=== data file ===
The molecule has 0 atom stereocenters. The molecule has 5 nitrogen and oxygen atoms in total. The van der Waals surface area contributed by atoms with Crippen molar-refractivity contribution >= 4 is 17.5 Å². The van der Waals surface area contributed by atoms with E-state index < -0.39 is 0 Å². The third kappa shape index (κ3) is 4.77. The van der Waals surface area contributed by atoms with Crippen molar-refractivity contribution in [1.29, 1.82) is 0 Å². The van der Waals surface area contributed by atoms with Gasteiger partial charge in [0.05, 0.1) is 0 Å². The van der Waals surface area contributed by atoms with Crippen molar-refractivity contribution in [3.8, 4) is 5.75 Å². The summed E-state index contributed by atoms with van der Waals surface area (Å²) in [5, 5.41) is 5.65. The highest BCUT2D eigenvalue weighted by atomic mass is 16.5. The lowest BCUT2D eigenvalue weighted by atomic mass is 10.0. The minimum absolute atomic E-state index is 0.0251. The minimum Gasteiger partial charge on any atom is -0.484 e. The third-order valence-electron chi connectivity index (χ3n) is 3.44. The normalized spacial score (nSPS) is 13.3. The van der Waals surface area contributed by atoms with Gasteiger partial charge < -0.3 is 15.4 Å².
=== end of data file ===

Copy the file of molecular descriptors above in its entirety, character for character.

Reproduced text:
The molecule has 0 atom stereocenters. The molecule has 5 nitrogen and oxygen atoms in total. The van der Waals surface area contributed by atoms with Crippen molar-refractivity contribution >= 4 is 17.5 Å². The van der Waals surface area contributed by atoms with E-state index < -0.39 is 0 Å². The third kappa shape index (κ3) is 4.77. The van der Waals surface area contributed by atoms with Crippen molar-refractivity contribution in [1.29, 1.82) is 0 Å². The van der Waals surface area contributed by atoms with Gasteiger partial charge in [0.05, 0.1) is 0 Å². The van der Waals surface area contributed by atoms with Crippen molar-refractivity contribution in [3.8, 4) is 5.75 Å². The summed E-state index contributed by atoms with van der Waals surface area (Å²) in [5, 5.41) is 5.65. The highest BCUT2D eigenvalue weighted by atomic mass is 16.5. The lowest BCUT2D eigenvalue weighted by atomic mass is 10.0. The minimum absolute atomic E-state index is 0.0251. The minimum Gasteiger partial charge on any atom is -0.484 e. The third-order valence-electron chi connectivity index (χ3n) is 3.44. The normalized spacial score (nSPS) is 13.3. The van der Waals surface area contributed by atoms with Gasteiger partial charge < -0.3 is 15.4 Å².